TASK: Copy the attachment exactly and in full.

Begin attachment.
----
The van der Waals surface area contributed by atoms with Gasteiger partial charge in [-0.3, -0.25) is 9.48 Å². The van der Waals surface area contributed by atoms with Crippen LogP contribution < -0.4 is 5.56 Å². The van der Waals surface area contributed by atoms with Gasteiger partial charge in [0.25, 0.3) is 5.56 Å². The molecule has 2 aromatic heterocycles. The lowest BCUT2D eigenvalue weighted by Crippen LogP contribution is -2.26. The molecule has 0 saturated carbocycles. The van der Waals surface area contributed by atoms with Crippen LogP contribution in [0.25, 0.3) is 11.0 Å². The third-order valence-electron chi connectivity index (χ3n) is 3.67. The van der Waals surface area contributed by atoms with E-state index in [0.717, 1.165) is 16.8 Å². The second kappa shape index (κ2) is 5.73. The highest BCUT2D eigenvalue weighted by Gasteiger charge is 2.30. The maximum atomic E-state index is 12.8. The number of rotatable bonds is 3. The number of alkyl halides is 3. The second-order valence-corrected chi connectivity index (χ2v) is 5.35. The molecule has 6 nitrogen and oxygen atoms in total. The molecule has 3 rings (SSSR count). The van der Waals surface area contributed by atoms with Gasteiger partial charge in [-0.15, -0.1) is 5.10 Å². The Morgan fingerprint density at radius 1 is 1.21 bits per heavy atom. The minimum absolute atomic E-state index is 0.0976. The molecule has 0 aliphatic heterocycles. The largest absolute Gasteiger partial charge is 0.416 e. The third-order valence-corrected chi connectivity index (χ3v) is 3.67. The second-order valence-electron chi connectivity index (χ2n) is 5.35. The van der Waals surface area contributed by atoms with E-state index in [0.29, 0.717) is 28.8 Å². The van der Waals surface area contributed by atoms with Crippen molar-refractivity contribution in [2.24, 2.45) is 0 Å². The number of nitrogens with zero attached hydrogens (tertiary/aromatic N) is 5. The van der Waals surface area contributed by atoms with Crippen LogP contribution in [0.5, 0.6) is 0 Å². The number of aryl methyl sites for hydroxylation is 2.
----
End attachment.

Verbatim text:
The van der Waals surface area contributed by atoms with Gasteiger partial charge in [-0.3, -0.25) is 9.48 Å². The van der Waals surface area contributed by atoms with Crippen LogP contribution < -0.4 is 5.56 Å². The van der Waals surface area contributed by atoms with Gasteiger partial charge in [0.25, 0.3) is 5.56 Å². The molecule has 2 aromatic heterocycles. The lowest BCUT2D eigenvalue weighted by Crippen LogP contribution is -2.26. The molecule has 0 saturated carbocycles. The van der Waals surface area contributed by atoms with Crippen LogP contribution in [0.25, 0.3) is 11.0 Å². The third-order valence-electron chi connectivity index (χ3n) is 3.67. The van der Waals surface area contributed by atoms with E-state index in [0.717, 1.165) is 16.8 Å². The second kappa shape index (κ2) is 5.73. The highest BCUT2D eigenvalue weighted by Gasteiger charge is 2.30. The maximum atomic E-state index is 12.8. The number of rotatable bonds is 3. The number of alkyl halides is 3. The second-order valence-corrected chi connectivity index (χ2v) is 5.35. The molecule has 6 nitrogen and oxygen atoms in total. The molecule has 3 rings (SSSR count). The van der Waals surface area contributed by atoms with Gasteiger partial charge in [-0.15, -0.1) is 5.10 Å². The Morgan fingerprint density at radius 1 is 1.21 bits per heavy atom. The minimum absolute atomic E-state index is 0.0976. The molecule has 0 aliphatic heterocycles. The largest absolute Gasteiger partial charge is 0.416 e. The third-order valence-corrected chi connectivity index (χ3v) is 3.67. The second-order valence-electron chi connectivity index (χ2n) is 5.35. The van der Waals surface area contributed by atoms with E-state index in [0.29, 0.717) is 28.8 Å². The van der Waals surface area contributed by atoms with Crippen molar-refractivity contribution in [2.24, 2.45) is 0 Å². The number of nitrogens with zero attached hydrogens (tertiary/aromatic N) is 5. The van der Waals surface area contributed by atoms with Crippen LogP contribution in [0.5, 0.6) is 0 Å². The number of aryl methyl sites for hydroxylation is 2.